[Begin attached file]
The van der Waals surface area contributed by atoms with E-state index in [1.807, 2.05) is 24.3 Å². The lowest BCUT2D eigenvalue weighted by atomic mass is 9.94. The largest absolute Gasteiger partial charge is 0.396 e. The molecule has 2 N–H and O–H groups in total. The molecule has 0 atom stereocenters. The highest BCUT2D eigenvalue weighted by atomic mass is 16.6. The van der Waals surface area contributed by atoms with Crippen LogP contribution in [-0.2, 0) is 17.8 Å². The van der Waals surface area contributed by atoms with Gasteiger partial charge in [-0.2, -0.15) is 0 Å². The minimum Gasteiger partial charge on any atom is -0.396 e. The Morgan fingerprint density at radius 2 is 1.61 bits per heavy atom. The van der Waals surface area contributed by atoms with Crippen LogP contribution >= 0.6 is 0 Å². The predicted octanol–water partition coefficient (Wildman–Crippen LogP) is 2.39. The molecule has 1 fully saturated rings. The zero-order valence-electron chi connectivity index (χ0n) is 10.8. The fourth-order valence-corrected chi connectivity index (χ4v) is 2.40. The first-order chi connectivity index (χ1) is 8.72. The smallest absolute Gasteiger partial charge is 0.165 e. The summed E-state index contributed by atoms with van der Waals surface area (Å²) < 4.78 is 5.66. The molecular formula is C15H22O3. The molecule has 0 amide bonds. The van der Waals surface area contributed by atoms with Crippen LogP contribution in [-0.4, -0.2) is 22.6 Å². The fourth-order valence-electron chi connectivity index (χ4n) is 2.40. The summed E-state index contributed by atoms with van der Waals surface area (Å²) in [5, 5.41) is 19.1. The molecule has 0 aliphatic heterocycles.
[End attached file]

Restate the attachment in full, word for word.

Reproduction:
The van der Waals surface area contributed by atoms with E-state index in [1.807, 2.05) is 24.3 Å². The lowest BCUT2D eigenvalue weighted by atomic mass is 9.94. The largest absolute Gasteiger partial charge is 0.396 e. The molecule has 2 N–H and O–H groups in total. The molecule has 0 atom stereocenters. The highest BCUT2D eigenvalue weighted by atomic mass is 16.6. The van der Waals surface area contributed by atoms with Crippen LogP contribution in [-0.2, 0) is 17.8 Å². The van der Waals surface area contributed by atoms with Gasteiger partial charge in [-0.2, -0.15) is 0 Å². The minimum Gasteiger partial charge on any atom is -0.396 e. The Morgan fingerprint density at radius 2 is 1.61 bits per heavy atom. The van der Waals surface area contributed by atoms with Crippen LogP contribution >= 0.6 is 0 Å². The predicted octanol–water partition coefficient (Wildman–Crippen LogP) is 2.39. The molecule has 1 fully saturated rings. The zero-order valence-electron chi connectivity index (χ0n) is 10.8. The fourth-order valence-corrected chi connectivity index (χ4v) is 2.40. The first-order chi connectivity index (χ1) is 8.72. The smallest absolute Gasteiger partial charge is 0.165 e. The summed E-state index contributed by atoms with van der Waals surface area (Å²) < 4.78 is 5.66. The molecular formula is C15H22O3. The molecule has 0 amide bonds. The van der Waals surface area contributed by atoms with Crippen LogP contribution in [-0.4, -0.2) is 22.6 Å². The fourth-order valence-electron chi connectivity index (χ4n) is 2.40. The summed E-state index contributed by atoms with van der Waals surface area (Å²) in [5, 5.41) is 19.1. The molecule has 0 aliphatic heterocycles.